2. What’s your typical day as a writer like? Do you have any writing related rituals or quirks?
I wish I could say I have a typical writing day. When I was unemployed, I wrote 10 – 12 hours a day and completed a trilogy of over 100k words each in less than 18 months. I’ve been editing and revising, and occasionally submitting the first novel, for about five years. In between, I’ve written and submitted several short stories, and have five publications. I write when I can spare the time, and sometimes I’ll take sick or vacation days to complete a WIP when the mood hits me. Once I dedicate a time period to a short story, I write until it is complete, including self editing, until it is done enough to submit to critique partners. Then I stress, eat (Ruffles) potato chips and drink too much Diet Pepsi (or wine) until the crit responses come in. I’m not a pretty sight when I’m actually writing, and so anti-social even my family wants to abandon me. DO NOT DISTURB THE BEAR is probably a good sign to hang around my neck when I take that two or three times a year to immerse into a story.
3. Do you write every day? How many hours a day do you spend writing? What are some of your worst writing distractions?
No, I don’t write every day. As mentioned above, when I write it is obsessive. I’m the worlds worst (or best) procrastinator. I let games- Zuma’s revenge, solitaire, bingo – day job, TV, everything keep my butt out of the chair. I liked writing when I had nothing else to do, but honestly my day job is my biggest distraction. If I’m not actually at work, I’m probably thinking about work. And then I blog; reading posts, responding to comments; signing up for blogfests. I spend more time writing for blogfests than for publication.
4. Why do you write?
I was watching my son ride his bike, and a story idea around this started forming. I embarrassed my family when I was very young by aspiring to be a writer, and stopped writing when I was in high school because my family teased me about the passion. Now I write because it feels good to write again. I create worlds and characters that make sense to me, even the dark and bloody themes. I probably delete more than I save, but it is an outlet to cope with the ever-changing world.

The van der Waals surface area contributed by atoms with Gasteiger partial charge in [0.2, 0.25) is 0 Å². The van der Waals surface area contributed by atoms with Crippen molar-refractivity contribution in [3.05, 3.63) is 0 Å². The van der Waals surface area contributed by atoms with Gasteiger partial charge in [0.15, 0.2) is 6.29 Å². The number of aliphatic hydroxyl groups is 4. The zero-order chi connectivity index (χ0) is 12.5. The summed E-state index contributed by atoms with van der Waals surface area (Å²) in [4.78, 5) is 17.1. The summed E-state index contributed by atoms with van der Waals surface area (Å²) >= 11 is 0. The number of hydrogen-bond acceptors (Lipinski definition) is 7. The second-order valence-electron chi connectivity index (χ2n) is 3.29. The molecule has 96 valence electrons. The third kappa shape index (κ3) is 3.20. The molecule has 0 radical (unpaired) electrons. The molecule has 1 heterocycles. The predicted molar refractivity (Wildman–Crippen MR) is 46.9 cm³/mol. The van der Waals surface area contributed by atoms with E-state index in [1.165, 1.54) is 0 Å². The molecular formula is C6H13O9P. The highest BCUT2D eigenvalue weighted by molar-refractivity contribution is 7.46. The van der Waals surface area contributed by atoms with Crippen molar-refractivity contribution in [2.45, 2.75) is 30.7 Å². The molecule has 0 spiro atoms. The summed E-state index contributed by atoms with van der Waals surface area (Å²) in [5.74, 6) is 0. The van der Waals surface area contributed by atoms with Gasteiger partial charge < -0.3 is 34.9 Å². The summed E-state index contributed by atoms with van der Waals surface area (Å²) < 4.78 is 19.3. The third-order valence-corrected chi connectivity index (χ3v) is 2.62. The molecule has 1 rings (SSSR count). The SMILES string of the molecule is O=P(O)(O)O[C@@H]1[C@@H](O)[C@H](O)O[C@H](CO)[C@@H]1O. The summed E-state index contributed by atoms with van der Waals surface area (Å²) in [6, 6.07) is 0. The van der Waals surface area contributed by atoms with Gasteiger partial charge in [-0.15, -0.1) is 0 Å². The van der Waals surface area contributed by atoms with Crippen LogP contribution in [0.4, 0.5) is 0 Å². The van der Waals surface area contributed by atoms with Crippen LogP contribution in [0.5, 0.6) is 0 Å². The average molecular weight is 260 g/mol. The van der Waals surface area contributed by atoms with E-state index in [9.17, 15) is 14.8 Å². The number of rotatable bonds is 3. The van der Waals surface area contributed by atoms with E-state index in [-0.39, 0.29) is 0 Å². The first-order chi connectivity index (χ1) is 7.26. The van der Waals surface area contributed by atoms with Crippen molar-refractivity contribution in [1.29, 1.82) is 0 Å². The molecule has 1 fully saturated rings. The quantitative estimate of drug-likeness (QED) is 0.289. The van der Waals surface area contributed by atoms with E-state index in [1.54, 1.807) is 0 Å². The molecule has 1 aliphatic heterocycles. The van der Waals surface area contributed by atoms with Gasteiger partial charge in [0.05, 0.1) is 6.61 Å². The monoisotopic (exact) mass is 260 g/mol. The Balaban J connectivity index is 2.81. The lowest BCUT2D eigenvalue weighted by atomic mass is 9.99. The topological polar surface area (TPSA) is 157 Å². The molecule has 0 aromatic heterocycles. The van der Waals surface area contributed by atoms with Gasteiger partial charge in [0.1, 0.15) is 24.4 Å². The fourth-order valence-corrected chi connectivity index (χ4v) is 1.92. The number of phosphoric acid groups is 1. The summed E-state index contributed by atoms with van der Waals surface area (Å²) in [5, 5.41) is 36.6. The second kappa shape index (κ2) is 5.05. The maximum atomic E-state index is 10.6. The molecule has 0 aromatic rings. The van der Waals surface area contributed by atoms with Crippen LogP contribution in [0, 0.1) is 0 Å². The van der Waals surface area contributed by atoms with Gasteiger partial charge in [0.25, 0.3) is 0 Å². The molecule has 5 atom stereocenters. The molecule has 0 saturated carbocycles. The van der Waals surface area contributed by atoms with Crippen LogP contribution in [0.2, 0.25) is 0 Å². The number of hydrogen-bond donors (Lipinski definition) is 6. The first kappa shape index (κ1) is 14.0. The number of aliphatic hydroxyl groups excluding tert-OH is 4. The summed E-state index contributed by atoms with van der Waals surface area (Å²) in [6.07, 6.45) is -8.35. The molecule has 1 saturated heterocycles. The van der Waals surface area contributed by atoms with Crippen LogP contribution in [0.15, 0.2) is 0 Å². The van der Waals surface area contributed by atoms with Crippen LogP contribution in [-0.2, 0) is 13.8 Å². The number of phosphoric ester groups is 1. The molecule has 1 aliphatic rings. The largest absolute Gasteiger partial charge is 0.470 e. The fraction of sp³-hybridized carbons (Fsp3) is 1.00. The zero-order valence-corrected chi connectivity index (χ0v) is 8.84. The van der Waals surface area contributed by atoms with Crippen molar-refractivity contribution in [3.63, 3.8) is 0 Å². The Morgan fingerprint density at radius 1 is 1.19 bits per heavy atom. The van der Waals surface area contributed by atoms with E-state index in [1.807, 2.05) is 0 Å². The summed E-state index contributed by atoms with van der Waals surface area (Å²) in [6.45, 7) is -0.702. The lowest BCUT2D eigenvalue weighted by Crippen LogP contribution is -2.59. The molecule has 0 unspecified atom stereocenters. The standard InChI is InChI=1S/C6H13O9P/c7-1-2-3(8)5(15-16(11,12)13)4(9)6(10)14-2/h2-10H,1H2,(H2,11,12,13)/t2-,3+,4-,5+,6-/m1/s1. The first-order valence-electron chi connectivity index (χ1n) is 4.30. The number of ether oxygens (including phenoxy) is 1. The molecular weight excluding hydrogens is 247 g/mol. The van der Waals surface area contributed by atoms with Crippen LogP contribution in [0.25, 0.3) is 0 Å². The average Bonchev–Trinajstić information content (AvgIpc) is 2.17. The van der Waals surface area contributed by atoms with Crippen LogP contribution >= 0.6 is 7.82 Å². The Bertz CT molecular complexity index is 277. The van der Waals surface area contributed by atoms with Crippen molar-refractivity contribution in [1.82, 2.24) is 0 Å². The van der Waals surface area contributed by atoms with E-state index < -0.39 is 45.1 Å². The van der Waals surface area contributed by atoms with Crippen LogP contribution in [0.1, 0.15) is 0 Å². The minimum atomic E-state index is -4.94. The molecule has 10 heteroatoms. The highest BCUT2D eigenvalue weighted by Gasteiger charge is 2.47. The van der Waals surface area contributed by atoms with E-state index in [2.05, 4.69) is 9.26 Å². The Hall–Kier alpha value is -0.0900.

5. Any writing tips or techniques or words of wisdom you want to share with us? How about a favorite writing quote?
I don’t have a favorite writing quote, or any tips/techniques. I suppose that is what keeps me in the hobby-writer realm as opposed to an author who intends to make their mark in the world by publishing the next great novel. I take inspiration from many sources, including casual comments from fellow bloggers and quotes from novels or movie lines. I suppose one of the quotes that has inspired me in life, work and writing came from Master Yoda and went something like: There is no try, there is only do. I don’t take this quote to mean a person has to succeed at everything they attempt; but you have to make the attempt with every intention to succeed. Whatever you do in live, be it writing or anything else, put your whole being into the endeavor and let fate determine if it is a success.
Thanks for giving us a glimpse into your writing life, Donna!
Wednesday Writer’s Workspace is an ongoing series, and if you’re interested in being featured here, simply leave me a message in the comment box, and I’ll be sure to email you.